On September 14, 1951, Caruso made an assignment for the benefit of creditors, pursuant to the provisions of the New York Debtor and Creditor Law, McKinney's Consol. Laws, c. 12, to defendant Arnold Lewis; and there is a subsidiary claim of the defendant State of New York arising out of certain corporation and franchise taxes owing by Caruso.

In form the suit is one by Fidelity in equity against the Housing Authority to recover the fund. Caruso's assignee filed an answer containing a counterclaim but failed to appear at the trial. The State of New York asserted its claim against the fund for taxes. The United States pleaded a claim to the fund under Section 3670 of the Internal Revenue Code of 1939, 26 U.S.C. § 3670. 1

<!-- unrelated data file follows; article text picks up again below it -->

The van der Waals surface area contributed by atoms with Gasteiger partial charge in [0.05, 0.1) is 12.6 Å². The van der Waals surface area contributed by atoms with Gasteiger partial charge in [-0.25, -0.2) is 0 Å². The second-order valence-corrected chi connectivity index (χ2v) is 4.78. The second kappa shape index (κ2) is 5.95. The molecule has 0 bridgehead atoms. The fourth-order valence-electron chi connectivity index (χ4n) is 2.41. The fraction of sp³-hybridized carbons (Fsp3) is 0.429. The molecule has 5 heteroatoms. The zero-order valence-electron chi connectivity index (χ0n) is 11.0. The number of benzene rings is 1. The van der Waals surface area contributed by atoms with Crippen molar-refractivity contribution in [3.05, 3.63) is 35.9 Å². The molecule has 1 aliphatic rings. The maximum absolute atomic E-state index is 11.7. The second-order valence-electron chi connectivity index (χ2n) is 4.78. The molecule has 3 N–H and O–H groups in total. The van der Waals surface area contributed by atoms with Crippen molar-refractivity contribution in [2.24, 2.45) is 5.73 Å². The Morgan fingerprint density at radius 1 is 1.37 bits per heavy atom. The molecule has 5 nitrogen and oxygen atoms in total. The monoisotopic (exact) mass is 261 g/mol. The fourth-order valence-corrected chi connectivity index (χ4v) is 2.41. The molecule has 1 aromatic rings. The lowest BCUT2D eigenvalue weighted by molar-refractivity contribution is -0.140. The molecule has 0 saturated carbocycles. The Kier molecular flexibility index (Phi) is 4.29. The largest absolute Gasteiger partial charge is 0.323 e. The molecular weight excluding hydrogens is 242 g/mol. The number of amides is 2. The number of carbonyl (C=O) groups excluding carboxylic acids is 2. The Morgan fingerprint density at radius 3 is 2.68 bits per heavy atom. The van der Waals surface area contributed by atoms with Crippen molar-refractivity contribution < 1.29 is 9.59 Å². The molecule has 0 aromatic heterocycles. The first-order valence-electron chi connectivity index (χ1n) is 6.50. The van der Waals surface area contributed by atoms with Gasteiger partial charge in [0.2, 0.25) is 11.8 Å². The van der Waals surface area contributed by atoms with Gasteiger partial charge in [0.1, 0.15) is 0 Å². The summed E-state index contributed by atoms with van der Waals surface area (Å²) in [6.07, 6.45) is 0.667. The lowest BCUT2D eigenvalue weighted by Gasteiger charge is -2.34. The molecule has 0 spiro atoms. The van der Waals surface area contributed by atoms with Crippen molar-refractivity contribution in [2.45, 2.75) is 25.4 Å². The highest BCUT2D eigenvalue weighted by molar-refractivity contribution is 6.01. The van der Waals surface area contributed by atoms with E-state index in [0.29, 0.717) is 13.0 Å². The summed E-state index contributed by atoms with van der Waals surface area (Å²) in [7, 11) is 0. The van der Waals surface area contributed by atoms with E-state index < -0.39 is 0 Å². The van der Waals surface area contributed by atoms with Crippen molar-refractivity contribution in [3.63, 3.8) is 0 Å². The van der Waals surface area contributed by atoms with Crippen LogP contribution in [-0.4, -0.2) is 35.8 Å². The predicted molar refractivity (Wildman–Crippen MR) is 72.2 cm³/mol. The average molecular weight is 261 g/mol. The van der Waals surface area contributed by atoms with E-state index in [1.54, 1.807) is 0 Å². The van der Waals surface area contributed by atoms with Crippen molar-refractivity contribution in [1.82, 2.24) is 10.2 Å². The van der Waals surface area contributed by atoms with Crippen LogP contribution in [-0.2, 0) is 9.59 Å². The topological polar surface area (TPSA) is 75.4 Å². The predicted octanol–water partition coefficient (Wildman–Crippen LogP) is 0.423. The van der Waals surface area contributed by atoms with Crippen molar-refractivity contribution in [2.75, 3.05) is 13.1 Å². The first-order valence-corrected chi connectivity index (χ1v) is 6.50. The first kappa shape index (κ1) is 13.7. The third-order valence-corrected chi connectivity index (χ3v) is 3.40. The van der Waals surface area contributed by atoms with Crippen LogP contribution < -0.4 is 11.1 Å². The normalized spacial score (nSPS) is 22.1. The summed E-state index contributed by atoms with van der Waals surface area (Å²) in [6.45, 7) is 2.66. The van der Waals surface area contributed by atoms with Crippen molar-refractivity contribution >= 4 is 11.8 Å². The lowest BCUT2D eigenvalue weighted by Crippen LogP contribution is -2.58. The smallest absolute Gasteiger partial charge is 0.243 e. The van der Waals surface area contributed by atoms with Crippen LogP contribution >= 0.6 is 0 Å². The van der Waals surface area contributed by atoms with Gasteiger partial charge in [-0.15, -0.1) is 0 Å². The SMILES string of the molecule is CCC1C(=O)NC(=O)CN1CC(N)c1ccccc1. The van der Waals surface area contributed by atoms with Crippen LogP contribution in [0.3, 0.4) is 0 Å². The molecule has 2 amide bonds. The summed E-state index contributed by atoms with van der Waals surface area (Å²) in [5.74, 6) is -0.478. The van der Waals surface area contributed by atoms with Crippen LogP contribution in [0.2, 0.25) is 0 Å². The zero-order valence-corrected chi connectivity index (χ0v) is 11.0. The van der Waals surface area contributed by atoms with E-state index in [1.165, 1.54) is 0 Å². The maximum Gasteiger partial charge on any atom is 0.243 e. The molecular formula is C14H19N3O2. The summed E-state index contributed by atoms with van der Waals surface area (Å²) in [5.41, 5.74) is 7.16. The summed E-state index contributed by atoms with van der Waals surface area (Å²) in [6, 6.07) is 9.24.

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The fund was awarded by the court below to the United States on the theory that the defaulting taxpayer Caruso, under its contract, had a conditional right to the fund, that this right was a 'right to property' within the meaning of Section 3670, and that the United States thus had a valid tax lien on the entire fund. As the tax lien thus found to exist would take superiority over any claim by Fidelity, it became unnecessary for the court otherwise to pass upon the nature and sufficiency of Fidelity's claim. Nor was consideration given to the claim of the State of New York, for the same reason. As we have concluded that there were no rights of Caruso upon which the government tax lien could attach, there must be a new trial in which all the issues raised by the pleadings and not yet disposed of may be adjudicated, including the rights of the State of New York, although the appeal to this court is by Fidelity alone.